- Leafy vegetables
- Meat and/or seafood
- Tofu, eggs, mushrooms etc 
- Bee Hoon (rehydrate in water)
- Soy sauce, sesame oil, Hua Diao wine and ground white pepper 

Method
- Heat up cooking oil in a pot
- Add in garlic and ikan billis and stir fry for a minute or two until fragrant
- Pour in water and boil for about 20-30 minutes after which strain the garlic and ikan billis if you like
- Add in meat and tofu, and once about 70% cooked, throw in the drained bee hoon, seafood and leafy vegetables and mushrooms which should cook in a few minutes
- Mix in soy sauce, sesame oil, Hua Diao wine and ground white pepper to taste just before serving

Chew On This: Try brown rice bee hoon for a healthier option! I find it quite similar to the usual bee hoon with a bit moore springy bite, and it's not hard or unpleasant to eat.

Thursday, February 18, 2016

RSM Usher CNY Team Lunch at Chin Huat Live Seafood

Huat ah! I'm thankful for yet another enjoyable CNY meal. This one was at Chin Huat Live Seafood with the usher team. Lunch started with a $13.9m early-bird draw followed by Yu Sheng. This Yu Sheng featured baby abalones instead of fish slices but I still prefer the latter because Year Year Got Fish. Moohehe. 
 
Please pardon the loosely named dishes and the omission of prices as the food was pre-ordered by the organisers. We just went and jiak ah! :D

The Steamed Prawns with Minced Garlic and Tung Hoon turned out to be my favourite dish of the meal. Steamed perfectly, the prawns were sweet and succulent. The minced garlic was fragrant and so tasty it made some of us order white rice. LOL.

The Roast Chicken accompanied by spiced salt and pepper was tasty enough for it to be wiped out. Everyone had their favourite part of the chicken. Even its behind!

Simple-looking, the Braised Tofu was scrumptious with a savoury brown sauce, crunchy blanched greens and slices of black mushrooms and carrots. Spoon over rice for best results.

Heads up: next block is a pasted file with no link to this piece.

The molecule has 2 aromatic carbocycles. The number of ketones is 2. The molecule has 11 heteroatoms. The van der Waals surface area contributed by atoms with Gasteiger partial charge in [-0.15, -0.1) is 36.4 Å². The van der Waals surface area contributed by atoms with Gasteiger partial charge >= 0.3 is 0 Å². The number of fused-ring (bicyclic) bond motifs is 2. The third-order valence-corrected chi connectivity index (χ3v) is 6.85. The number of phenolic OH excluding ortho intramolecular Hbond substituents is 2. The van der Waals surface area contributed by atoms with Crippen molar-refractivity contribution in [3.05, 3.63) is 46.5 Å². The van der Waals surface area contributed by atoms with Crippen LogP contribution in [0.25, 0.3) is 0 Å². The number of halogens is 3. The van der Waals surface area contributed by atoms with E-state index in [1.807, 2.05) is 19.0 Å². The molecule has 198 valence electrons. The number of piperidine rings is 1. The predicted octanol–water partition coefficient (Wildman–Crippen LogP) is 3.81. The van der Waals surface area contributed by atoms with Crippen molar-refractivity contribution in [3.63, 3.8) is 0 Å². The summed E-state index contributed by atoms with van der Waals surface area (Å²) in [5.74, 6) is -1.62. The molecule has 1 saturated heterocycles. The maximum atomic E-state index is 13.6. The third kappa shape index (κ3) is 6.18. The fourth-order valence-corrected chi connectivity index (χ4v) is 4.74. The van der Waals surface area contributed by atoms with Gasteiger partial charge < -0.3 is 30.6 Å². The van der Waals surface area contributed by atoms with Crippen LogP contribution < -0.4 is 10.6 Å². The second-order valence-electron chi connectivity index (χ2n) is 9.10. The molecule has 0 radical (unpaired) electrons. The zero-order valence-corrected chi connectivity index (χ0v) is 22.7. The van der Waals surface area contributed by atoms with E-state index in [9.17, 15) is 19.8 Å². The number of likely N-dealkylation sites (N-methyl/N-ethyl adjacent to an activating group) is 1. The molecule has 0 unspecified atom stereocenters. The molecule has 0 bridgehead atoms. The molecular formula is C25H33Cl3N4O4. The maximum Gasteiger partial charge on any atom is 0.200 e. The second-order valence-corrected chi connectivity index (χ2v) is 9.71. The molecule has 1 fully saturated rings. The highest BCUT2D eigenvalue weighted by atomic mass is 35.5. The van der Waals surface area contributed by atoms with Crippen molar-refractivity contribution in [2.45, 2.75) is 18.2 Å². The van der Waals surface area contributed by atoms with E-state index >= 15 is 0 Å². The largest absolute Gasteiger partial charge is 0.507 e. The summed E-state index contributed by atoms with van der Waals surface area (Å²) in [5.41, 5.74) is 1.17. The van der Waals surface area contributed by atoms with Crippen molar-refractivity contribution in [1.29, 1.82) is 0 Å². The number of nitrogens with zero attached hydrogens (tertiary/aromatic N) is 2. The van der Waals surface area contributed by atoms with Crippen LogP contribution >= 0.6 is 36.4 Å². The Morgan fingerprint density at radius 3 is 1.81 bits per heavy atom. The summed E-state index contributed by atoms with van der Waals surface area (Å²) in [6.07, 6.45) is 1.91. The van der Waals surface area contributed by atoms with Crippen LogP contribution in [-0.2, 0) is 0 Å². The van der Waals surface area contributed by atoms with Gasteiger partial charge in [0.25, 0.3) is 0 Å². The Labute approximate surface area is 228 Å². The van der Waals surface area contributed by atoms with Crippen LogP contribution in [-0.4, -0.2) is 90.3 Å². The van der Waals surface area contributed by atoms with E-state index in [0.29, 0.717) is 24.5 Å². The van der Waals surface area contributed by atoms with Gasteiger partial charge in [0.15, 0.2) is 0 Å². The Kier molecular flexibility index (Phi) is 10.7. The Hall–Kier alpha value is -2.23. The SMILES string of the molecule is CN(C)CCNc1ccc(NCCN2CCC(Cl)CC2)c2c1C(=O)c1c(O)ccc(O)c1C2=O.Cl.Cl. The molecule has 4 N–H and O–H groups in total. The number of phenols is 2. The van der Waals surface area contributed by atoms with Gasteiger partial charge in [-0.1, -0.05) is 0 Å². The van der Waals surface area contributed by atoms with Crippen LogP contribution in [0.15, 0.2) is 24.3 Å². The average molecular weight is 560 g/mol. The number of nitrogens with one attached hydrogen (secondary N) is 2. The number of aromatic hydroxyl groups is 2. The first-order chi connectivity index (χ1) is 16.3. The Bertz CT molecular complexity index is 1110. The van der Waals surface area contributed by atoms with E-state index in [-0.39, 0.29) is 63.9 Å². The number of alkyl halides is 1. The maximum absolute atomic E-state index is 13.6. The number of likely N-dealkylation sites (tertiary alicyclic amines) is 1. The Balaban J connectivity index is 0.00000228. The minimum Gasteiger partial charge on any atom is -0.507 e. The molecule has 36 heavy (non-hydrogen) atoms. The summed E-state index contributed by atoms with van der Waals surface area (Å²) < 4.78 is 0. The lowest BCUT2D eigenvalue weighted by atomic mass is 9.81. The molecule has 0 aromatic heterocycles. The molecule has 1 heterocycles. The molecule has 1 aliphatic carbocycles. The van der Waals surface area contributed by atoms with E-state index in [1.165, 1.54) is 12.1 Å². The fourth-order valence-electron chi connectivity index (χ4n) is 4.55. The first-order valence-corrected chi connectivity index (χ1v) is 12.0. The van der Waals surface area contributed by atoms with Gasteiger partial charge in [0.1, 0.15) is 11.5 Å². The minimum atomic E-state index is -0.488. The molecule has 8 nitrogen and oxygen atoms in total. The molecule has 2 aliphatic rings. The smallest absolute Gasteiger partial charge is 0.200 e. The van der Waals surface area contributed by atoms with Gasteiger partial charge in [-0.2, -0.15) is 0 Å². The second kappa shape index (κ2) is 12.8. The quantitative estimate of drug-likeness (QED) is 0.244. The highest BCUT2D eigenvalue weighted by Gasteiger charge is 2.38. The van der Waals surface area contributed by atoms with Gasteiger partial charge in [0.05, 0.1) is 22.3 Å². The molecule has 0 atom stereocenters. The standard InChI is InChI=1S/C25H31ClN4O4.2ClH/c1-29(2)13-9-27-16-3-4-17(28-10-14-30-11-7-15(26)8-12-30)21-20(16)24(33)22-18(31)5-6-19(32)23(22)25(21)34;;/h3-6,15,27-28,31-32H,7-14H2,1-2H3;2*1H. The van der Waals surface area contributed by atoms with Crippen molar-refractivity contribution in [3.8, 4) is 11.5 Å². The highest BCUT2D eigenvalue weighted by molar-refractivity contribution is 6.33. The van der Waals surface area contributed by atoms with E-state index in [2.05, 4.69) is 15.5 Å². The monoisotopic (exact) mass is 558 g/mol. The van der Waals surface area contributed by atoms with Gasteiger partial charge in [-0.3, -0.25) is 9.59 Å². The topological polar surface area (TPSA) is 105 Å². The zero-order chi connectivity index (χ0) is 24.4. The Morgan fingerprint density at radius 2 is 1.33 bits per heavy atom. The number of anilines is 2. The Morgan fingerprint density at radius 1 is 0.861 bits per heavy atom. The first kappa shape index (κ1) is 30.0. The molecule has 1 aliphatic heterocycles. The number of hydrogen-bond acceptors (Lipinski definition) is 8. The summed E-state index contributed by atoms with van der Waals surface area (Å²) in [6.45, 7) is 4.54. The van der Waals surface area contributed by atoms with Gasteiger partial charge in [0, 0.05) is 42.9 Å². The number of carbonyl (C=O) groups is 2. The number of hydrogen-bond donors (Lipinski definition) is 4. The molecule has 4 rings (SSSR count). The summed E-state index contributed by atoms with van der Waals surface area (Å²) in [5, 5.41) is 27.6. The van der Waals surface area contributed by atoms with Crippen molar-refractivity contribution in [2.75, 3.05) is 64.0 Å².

Then next arrived the Braised Pork with its meaty, marbled chunks sitting in a pool of flavoursome gravy that was robust and redolent of the sweetness from fermented soy bean curd or rice lees. Also spoon over rice to make the moost of the yummy gravy. Moohehe.

Yes, so that Year Year Still Got Fish, we had the Fried Soon Hock. Love the crisp fish doused with light soy sauce. A classic dish that I think will appear on the tables of generations to come.

Fulfilling the obligatory carbs dish at the end of a Chinese banquet-style meal was the Lotus Leaf Rice which turned out studded with bits of mushrooms and lup cheong.

The Orh Nee, one of my favourite desserts, was missing lard and gingko nuts, and was also a tad too sweet for me but perhaps it was to mark a sweet year ahead. Moohehe.

Chin Huat Live Seafood
Blk 105 Clementi St 12 (Sunset Way)
#01-30
Tel: 6775 7348

Chew On This: Remember those BBQ steamboat buffet days at Marina South? Chin Huat was one of the pioneers there. Relive those days today with their BBQ steamboat buffet boasting over 100 items at their Thomson road restaurant.

Monday, February 15, 2016

Antoinette Launches the Salted Egg Lava Croissant

Moove aside truffle (and truffle-flavoured food). It seems the next trendy thing now is salted egg yolk. Not too long ago, salted duck eggs were usually eaten with plain porridge and also during the Mid Autumn Festival when stuffed into mooncakes. Then it became a favourite at dim sum eateries with Liu Sha Bao, and a popular staple on any cza char menu with ingredients like prawns, sotong and chicken coated with salted egg yolk sauce. Today, a new wave of salted egg yolk madness breaks into the Singapore dining scene with cafes and bakeries churning out croissants filled with the golden liquid. 
 
I awoke pretty early one Monday moorning to break my salted egg yolk croissant virginity and try to understand the craze. Chef Pang, one of Singapore's top pastry chefs, had created his version at Antoinette. His Salted Egg Lava Croissant ($6.50) made with French butter was a flaky delight that hid a core of gently oozy salted egg lava. The experience was a rather novel one for me. I like the slightly gritty texture of the salted egg lava and its rich melange of savoury and sweet flavours.
 
This cow-leries bomb might be a bit heavy so share this with someone or have the whole thing to yourself like I did, accompanied with a big cup of hot tea. After that, it is best to have a nap. Moohehe.  

The Salted Egg Lava Croissant is available daily in limited quantities from 11am at Antoinette Penhas Road and from 1pm at its other two outlets, while stocks last.

Now let's see if McDonald's will do a Hum Dan Shaker Fries. LOL.

Thank you Antoinette and Gastro-Sense for the invitation.


Antoinette
30 Penhas Road  (other outlets at Mandarin Gallery & Sofitel SoSingapore)